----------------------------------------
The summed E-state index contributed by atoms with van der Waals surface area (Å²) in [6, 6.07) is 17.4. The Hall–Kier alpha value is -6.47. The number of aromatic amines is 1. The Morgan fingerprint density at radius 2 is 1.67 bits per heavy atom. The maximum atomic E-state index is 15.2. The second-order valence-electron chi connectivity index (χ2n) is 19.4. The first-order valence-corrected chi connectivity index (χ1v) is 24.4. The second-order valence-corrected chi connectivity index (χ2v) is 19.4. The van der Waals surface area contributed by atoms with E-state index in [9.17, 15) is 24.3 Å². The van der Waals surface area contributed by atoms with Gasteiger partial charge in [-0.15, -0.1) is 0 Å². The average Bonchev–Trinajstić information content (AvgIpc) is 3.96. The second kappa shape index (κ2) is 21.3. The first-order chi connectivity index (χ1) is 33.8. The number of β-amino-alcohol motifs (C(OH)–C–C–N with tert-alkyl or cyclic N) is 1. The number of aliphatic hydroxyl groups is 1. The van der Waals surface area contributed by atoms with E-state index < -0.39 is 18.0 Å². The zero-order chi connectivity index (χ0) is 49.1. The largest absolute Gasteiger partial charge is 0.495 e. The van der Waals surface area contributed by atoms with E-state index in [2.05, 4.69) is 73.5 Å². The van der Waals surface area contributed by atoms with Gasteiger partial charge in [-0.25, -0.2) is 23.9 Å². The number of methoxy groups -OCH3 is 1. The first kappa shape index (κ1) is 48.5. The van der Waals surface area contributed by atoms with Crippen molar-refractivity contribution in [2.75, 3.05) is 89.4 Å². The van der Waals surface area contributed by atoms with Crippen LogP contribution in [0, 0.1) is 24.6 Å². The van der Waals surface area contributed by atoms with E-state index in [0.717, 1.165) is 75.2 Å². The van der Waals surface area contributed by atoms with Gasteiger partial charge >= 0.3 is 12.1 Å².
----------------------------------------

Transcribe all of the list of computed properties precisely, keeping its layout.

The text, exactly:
The summed E-state index contributed by atoms with van der Waals surface area (Å²) in [6, 6.07) is 17.4. The Hall–Kier alpha value is -6.47. The number of aromatic amines is 1. The Morgan fingerprint density at radius 2 is 1.67 bits per heavy atom. The maximum atomic E-state index is 15.2. The second-order valence-electron chi connectivity index (χ2n) is 19.4. The first-order valence-corrected chi connectivity index (χ1v) is 24.4. The second-order valence-corrected chi connectivity index (χ2v) is 19.4. The van der Waals surface area contributed by atoms with E-state index in [9.17, 15) is 24.3 Å². The van der Waals surface area contributed by atoms with Gasteiger partial charge in [-0.15, -0.1) is 0 Å². The average Bonchev–Trinajstić information content (AvgIpc) is 3.96. The second kappa shape index (κ2) is 21.3. The first-order chi connectivity index (χ1) is 33.8. The number of β-amino-alcohol motifs (C(OH)–C–C–N with tert-alkyl or cyclic N) is 1. The number of aliphatic hydroxyl groups is 1. The van der Waals surface area contributed by atoms with E-state index < -0.39 is 18.0 Å². The zero-order chi connectivity index (χ0) is 49.1. The largest absolute Gasteiger partial charge is 0.495 e. The van der Waals surface area contributed by atoms with E-state index in [2.05, 4.69) is 73.5 Å². The van der Waals surface area contributed by atoms with Gasteiger partial charge in [-0.25, -0.2) is 23.9 Å². The number of methoxy groups -OCH3 is 1. The first kappa shape index (κ1) is 48.5. The van der Waals surface area contributed by atoms with Crippen molar-refractivity contribution in [2.75, 3.05) is 89.4 Å². The van der Waals surface area contributed by atoms with Crippen LogP contribution in [0, 0.1) is 24.6 Å². The van der Waals surface area contributed by atoms with E-state index in [0.717, 1.165) is 75.2 Å². The van der Waals surface area contributed by atoms with Gasteiger partial charge >= 0.3 is 12.1 Å².